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Subject: RE: [xliff] Translating XLIFF 1.2

Hi Yves, 

Very well put - I fully agree with everything you are saying.


-----Original Message-----
From: Yves Savourel [mailto:ysavourel@translate.com] 
Sent: Monday, February 22, 2010 9:33 AM
To: xliff@lists.oasis-open.org
Subject: RE: [xliff] Translating XLIFF 1.2

Hi Rodolfo,

> Segmentation is a process that can be done before 
> creating an XLIFF file. It can even be done on 
> the fly while the XLIFF file is being generated.

I see many different files and file formats every year, the cases where the format drives the segmentation are, in my experience, rather rare. In any case they can be supported with <seg-source> as well:

<source>My segment.</source>
<seg-source><mrk mid='1' mtype='seg'>My segment.</mrk></seg-source>

In fact, it is very important that <seg-source> is used in those cases: That is the only interoperable way another tool can know those trans-units are representing single segments.

Note also it is the opinion of the majority of the XLIFF TC that the segmentation happens mostly after extraction. Otherwise you would not have this in the 1.2 specification:

"It is important to note that the manipulation / segmentation of trans-unit elements is owned by the "translator" domain, not at the extraction filter domain. This means that segmentation will be performed by the editing tool or possibly an automated segmentation process."

> If the text to translate is already segmented, 
> there is absolutely no need to use <seg-source> at all.

Au contraire: It's the perfect opportunity to use <seg-source>.

> The sentences in a paragraph can easily be maintained 
> together using a <group> element to enclose the related 
> <trans-unit> elements. This also optional "segmentation model"
> has been possible since XLIFF 1.0.

First, Let's be very clear on one thing: The first time XLIFF has addressed segmentation is in 1.2. So there cannot be an XLIFF-standard or even a traditional way to represent segmentation before 1.2. This also means 1.2 does not have to be backward compatible with any segmentation representation because none existed from the viewpoint of XLIFF.

I remember very well the first XLIFF meeting I was in, in Dublin, before XLIFF was even named XLIFF. Choosing a name for <trans-unit> prompted a discussion about segmentation and we decided that segmentation was not going to be addressed. A <source> element is broadly defined as "... unit of text that could be a paragraph, a title, a menu item, a caption, etc."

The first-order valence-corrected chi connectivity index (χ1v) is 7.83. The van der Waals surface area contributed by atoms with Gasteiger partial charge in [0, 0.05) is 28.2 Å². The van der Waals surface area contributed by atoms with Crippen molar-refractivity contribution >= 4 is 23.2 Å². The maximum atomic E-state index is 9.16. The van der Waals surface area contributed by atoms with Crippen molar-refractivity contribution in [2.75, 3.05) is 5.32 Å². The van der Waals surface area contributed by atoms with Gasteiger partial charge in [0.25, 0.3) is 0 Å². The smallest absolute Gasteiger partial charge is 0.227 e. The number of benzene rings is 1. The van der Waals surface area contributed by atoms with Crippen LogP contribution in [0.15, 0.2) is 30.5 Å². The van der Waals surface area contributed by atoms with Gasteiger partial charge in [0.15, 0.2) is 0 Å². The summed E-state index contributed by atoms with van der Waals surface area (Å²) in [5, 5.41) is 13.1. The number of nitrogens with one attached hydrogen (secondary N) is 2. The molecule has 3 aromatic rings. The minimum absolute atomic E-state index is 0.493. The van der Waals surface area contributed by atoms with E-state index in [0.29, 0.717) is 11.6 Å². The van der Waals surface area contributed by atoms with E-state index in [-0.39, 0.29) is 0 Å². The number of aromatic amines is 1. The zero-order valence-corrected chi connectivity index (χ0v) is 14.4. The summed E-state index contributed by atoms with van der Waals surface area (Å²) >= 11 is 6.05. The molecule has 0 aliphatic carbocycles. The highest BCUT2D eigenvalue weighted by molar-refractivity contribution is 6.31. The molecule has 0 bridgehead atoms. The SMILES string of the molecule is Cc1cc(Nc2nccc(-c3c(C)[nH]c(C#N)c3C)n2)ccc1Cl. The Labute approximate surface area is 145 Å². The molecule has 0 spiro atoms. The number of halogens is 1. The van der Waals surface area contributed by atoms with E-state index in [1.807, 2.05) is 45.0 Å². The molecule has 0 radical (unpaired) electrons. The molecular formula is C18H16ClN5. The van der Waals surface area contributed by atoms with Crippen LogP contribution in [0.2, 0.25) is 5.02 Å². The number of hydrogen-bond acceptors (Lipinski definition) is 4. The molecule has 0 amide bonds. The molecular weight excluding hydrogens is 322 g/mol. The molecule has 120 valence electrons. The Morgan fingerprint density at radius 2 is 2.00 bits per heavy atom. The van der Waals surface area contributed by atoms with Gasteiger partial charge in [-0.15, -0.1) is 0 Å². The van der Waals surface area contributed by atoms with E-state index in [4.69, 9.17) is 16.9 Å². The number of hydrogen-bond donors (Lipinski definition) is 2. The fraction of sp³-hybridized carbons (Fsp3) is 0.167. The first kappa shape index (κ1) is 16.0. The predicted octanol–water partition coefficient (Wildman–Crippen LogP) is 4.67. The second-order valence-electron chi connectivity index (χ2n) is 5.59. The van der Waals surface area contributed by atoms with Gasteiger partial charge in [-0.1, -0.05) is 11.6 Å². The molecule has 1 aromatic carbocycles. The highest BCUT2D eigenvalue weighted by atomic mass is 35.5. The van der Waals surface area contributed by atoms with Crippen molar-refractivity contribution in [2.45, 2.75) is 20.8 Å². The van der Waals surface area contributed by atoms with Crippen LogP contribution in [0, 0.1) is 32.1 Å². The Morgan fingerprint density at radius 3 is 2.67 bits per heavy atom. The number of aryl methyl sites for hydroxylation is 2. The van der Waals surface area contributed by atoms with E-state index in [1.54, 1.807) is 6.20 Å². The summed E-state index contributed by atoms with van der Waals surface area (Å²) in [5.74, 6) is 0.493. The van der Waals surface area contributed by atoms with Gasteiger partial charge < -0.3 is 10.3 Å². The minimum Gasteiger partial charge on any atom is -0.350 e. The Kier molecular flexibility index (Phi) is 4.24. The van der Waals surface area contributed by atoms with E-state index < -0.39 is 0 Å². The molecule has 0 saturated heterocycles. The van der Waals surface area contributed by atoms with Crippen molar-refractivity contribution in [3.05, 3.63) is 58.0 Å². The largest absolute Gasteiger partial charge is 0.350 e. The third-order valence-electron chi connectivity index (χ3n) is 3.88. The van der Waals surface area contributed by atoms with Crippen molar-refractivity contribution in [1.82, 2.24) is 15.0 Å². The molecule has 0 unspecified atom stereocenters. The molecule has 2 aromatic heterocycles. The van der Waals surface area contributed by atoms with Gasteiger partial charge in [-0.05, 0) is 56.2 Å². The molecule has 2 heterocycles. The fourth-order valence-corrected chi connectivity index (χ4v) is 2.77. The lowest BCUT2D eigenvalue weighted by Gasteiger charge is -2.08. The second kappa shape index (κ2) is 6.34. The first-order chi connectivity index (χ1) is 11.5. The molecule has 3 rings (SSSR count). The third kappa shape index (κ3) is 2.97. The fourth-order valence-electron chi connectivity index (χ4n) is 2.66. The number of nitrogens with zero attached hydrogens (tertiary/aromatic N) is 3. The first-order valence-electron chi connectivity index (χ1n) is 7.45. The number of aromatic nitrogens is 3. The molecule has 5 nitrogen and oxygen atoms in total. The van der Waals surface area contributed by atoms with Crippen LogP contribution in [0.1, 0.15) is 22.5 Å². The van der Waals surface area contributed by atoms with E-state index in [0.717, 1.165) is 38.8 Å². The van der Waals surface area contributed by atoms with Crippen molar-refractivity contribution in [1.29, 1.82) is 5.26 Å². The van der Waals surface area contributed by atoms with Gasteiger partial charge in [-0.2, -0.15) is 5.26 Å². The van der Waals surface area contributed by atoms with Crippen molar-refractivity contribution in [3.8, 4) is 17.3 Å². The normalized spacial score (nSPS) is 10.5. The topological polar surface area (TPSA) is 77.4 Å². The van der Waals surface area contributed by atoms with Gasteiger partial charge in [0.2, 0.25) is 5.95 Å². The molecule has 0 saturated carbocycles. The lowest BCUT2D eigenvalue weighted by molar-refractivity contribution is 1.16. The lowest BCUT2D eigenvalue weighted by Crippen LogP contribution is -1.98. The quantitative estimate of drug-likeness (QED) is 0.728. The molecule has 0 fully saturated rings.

The segmentation representation was only addressed in 1.2, and the TC had a sub-committee set to work on it. The result is the <seg-source> model.

So if a specific tool choose that <trans-unit> represented the result of a segmentation was an implementer choice.

Now, as for using <trans-unit>/<group> to represent a paragraph and its sentences:

While there is nothing precluding a tool to do this. It does not follow the 1.2 specification recommendation where we have: "...It is important to note that the manipulation / segmentation of trans-unit elements is owned by the "translator" domain, not at the extraction filter domain."

To me the groups and trans-units are created by the extraction tool. And I expect to see those back when merging. If another user-agent starts modifying the structure of the XLIFF document we are going to have merging problems.

Let say, a filter creates this:

<trans-unit id='1'>
 <source>My segment 1. My segment 2.</source>

Then a user-agent specialized in segmentation does this:

<group id='1'>
 <trans-unit id='1-1'>
  <source>My segment 1. </source>
<trans-unit id='1-2'>
  <source>My segment 2.</source>

Then I open the result in an editor, translate it and the editor carefully re-create the XLIFF it got. I get this:

<group id='1'>
 <trans-unit id='1-1'>
  <source>My segment 1. </source>
  <target>Mon segment 1. </target>
<trans-unit id='1-2'>
  <source>My segment 2.</source>
  <target>Mon segment 2.</target>

Then the merging tool is in trouble.

Using <trans-unit>/<group> for representing segmentation is very bad, in my opinion, because it precludes other tools to modify the segmentation easily.

I can understand that in some case, the <trans-unit> becomes a segment unit when the original file format dictates it. But, again, it is a rare case, and it is also supported by the <seg-source> model.


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